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Title: Forest structural diversity is linked to soil microbial diversity

Efforts to catalog global biodiversity have often focused on aboveground taxonomic diversity, with limited consideration of belowground communities. However, diversity aboveground may influence the diversity of belowground communities and vice versa. In addition to taxonomic diversity, the structural diversity of plant communities may be related to the diversity of soil bacterial and fungal communities, which drive important ecosystem processes but are difficult to characterize across broad spatial scales. In forests, canopy structural diversity may influence soil microorganisms through its effects on ecosystem productivity and root architecture, and via associations between canopy structure, stand age, and species richness. Given that structural diversity is one of the few types of diversity that can be readily measured remotely (e.g., using light detection and ranging—LiDAR), establishing links between structural and microbial diversity could facilitate the detection of belowground biodiversity hotspots. We investigated the potential for using remotely sensed information about forest structural diversity as a predictor of soil microbial community richness and composition. We calculated LiDAR‐derived metrics of structural diversity as well as a suite of stand and soil properties from 38 forested plots across the central hardwoods region of Indiana, USA, to test whether forest canopy structure is linked with the community richness and diversity of four key soil microbial groups: bacteria, fungi, arbuscular mycorrhizal (AM) fungi, and ectomycorrhizal (EM) fungi. We found that the density of canopy vegetation is positively associated with the taxonomic richness (alpha diversity) of EM fungi, independent of changes in plant taxonomic richness. Further, structural diversity metrics were significantly correlated with the overall community composition of bacteria, EM, and total fungal communities. However, soil properties were the strongest predictors of variation in the taxonomic richness and community composition of microbial communities in comparison with structural diversity and tree species diversity. As remote sensing tools and algorithms are rapidly advancing, these results may have important implications for the use of remote sensing of vegetation structural diversity for management and restoration practices aimed at preserving belowground biodiversity.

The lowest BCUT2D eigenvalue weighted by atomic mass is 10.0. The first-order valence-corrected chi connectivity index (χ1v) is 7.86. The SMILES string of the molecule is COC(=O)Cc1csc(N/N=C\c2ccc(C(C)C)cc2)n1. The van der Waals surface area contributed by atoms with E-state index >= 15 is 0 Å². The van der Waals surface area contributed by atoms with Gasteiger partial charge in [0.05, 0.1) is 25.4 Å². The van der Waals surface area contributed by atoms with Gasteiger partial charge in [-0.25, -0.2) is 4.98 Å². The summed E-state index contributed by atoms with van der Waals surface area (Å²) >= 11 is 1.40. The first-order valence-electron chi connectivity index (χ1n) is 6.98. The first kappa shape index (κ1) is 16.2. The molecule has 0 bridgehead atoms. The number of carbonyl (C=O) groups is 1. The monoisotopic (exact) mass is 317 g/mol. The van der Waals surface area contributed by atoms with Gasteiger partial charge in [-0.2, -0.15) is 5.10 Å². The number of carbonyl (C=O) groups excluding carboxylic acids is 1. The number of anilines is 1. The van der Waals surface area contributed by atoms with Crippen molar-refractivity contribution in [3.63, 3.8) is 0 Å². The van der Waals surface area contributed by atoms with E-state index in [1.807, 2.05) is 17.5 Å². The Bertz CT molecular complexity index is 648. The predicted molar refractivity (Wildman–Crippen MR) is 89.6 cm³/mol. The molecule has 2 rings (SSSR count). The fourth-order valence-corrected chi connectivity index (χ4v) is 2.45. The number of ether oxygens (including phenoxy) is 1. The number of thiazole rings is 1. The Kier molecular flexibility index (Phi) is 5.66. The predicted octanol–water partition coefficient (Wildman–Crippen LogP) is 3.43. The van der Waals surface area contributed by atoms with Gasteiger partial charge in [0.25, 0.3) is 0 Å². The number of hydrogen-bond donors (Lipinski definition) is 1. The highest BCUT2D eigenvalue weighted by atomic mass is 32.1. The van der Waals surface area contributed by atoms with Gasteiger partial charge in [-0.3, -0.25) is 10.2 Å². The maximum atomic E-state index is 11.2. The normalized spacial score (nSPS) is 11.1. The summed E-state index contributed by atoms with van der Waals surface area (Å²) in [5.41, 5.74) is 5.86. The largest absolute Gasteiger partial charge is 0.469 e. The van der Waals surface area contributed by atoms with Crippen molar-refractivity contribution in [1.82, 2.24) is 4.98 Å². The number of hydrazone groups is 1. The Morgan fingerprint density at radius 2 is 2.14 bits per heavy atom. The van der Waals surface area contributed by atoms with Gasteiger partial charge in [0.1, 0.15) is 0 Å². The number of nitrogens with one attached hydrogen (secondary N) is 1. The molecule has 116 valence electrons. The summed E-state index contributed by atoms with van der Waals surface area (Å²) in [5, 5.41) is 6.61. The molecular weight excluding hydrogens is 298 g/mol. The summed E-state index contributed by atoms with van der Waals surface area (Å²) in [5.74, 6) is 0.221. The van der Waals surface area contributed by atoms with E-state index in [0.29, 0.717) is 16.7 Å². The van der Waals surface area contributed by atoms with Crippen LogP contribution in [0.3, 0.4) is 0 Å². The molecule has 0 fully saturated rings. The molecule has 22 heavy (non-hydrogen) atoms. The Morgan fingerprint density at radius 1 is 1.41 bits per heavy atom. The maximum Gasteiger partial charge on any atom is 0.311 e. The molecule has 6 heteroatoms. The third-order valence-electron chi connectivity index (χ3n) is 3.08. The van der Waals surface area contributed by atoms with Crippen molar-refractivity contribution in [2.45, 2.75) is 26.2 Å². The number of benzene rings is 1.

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Author(s) / Creator(s):
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Publisher / Repository:
Wiley Blackwell (John Wiley & Sons)
Date Published:
Journal Name:
Medium: X
Sponsoring Org:
National Science Foundation
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